I have a packer sweatshirt that from the 90s.  The front pocket is almost ripped off so that there is a patch of dark green there while the rest is faded.  The hood and collar are frayed, but not to a good enough degree.

I have a comfy sweatshirt that had a German phrase on it. The only letters left spell net. The problem with this one is that i got paint on it. I want it to wear out and yet I don’t want to wreck it so it does not ever get a rip. Yet, I want that sleeve seem to be giving way.

Every week, I think of that sweatshirt. I covet it even as I don’t covet the friendship that came with it. That I can accept has come and gone.

Do you have a small thing that cycles through your thoughts?

man in gray pull over hoodie standing on train rail

Photo by Aidan Jarrett on

In My Day……


This could be a piece about how children today don’t just play. Everything has to be organized. Warning, the next phase begins In my Day,  but it stops short of being preachy. In my day, kids gathered on street corners and met up and determined their own rules.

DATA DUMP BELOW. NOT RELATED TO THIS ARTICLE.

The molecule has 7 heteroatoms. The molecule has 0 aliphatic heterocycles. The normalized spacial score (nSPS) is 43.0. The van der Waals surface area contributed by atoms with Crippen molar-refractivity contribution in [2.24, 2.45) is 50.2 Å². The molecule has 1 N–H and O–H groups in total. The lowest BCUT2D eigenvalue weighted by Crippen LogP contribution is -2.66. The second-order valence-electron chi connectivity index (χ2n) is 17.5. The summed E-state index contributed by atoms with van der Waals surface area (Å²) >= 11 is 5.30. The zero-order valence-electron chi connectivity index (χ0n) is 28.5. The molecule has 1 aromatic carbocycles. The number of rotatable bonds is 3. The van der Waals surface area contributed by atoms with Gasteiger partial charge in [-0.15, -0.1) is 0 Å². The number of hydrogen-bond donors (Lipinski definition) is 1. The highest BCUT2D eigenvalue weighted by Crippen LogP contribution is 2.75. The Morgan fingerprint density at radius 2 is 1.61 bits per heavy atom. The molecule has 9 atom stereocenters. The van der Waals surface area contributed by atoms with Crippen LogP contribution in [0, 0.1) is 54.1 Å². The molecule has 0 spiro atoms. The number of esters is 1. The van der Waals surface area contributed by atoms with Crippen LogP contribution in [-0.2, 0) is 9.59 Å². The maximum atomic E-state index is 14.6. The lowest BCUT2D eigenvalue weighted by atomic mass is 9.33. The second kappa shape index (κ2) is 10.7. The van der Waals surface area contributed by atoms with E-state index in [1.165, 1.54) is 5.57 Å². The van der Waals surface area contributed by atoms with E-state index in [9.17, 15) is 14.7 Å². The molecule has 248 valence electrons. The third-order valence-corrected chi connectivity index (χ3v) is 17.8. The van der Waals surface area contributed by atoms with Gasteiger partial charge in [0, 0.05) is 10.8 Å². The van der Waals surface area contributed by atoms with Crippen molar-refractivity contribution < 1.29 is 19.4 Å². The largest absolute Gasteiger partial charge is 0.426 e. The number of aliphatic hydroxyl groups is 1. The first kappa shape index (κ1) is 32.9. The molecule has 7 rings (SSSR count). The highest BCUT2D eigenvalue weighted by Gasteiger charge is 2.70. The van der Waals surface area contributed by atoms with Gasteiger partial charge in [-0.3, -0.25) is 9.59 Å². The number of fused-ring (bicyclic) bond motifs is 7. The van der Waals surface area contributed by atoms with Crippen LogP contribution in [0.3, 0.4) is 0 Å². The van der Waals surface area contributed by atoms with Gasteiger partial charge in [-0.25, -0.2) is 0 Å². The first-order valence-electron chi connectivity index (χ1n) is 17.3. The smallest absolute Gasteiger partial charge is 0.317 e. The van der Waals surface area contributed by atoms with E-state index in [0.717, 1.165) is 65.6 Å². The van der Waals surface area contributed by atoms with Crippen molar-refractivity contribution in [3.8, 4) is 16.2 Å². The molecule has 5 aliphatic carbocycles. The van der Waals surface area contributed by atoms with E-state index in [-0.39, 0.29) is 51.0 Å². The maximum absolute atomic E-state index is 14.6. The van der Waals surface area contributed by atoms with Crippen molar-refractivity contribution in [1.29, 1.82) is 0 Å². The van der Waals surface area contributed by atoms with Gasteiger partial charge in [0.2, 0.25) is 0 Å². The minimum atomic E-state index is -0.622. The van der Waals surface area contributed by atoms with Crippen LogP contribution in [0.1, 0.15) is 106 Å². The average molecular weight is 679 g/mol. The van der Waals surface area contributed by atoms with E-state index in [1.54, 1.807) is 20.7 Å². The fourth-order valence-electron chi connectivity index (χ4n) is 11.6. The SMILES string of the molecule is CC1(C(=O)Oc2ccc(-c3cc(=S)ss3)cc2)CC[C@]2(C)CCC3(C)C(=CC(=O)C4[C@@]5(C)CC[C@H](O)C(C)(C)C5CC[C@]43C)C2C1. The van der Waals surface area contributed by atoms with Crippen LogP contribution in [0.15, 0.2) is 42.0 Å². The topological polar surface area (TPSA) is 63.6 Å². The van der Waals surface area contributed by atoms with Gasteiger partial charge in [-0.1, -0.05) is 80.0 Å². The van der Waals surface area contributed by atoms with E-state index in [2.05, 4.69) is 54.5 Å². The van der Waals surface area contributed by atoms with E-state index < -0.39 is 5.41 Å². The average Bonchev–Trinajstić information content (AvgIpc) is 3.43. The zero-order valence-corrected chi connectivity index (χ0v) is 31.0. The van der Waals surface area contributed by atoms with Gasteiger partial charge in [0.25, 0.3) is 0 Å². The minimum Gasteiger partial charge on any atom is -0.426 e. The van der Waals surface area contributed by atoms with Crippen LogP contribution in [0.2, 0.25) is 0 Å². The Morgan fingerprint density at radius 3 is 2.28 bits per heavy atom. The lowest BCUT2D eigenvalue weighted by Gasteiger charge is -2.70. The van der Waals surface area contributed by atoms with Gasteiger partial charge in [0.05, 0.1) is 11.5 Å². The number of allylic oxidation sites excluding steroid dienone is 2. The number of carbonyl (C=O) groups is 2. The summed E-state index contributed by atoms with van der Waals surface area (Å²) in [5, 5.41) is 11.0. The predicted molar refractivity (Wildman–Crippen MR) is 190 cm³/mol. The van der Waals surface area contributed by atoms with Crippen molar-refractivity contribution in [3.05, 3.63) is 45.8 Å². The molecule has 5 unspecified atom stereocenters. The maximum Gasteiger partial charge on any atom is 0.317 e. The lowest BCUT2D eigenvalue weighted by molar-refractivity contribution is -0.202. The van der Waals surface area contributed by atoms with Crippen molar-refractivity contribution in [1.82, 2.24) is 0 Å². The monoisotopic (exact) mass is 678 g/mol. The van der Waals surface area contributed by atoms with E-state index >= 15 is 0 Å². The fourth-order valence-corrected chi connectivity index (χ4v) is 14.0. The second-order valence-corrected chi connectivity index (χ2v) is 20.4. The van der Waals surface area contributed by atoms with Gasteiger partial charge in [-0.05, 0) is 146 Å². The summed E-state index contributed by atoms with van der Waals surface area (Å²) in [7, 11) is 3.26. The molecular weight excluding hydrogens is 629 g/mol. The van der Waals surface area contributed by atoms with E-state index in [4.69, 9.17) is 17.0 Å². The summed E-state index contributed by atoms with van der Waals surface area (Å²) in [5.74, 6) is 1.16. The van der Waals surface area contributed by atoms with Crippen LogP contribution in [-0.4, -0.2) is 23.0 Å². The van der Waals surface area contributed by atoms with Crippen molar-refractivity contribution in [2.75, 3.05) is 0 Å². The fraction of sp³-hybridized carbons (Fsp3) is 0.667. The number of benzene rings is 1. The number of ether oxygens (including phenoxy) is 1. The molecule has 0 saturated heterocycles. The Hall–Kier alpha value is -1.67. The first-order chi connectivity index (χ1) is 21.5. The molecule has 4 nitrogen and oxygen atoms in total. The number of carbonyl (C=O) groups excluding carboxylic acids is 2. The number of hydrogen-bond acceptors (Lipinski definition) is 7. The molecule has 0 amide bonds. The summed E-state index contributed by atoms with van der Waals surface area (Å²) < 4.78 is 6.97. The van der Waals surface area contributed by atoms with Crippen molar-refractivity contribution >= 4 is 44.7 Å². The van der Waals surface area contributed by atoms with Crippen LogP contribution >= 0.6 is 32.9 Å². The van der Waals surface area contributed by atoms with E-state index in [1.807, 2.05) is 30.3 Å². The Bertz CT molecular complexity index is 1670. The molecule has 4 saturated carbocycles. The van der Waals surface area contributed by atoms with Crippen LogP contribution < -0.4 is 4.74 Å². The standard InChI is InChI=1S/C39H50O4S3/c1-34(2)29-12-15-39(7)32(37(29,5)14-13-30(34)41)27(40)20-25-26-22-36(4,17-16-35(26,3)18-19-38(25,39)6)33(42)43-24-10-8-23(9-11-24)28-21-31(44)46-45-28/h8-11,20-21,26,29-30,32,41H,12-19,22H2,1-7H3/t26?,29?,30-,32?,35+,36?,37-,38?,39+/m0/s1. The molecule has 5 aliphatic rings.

However, I lived out in the country. We had a next door neighbor, but they were older. Other than that, our friends lived miles away.  Instead there was me and my two brothers three years apart followed by a brother ten years younger and a sister 15 years younger. We had to make our own fun.

So I don’t know about kids lives being so scheduled.  As long as they are happy, it is fine. Yet I am going to look back on my childhood and be thankful for the creativity required. We made go carts and forts (wood and hay) and hung out in each. We wandered down in the woods and played on the abandoned equipment sinking into the ground.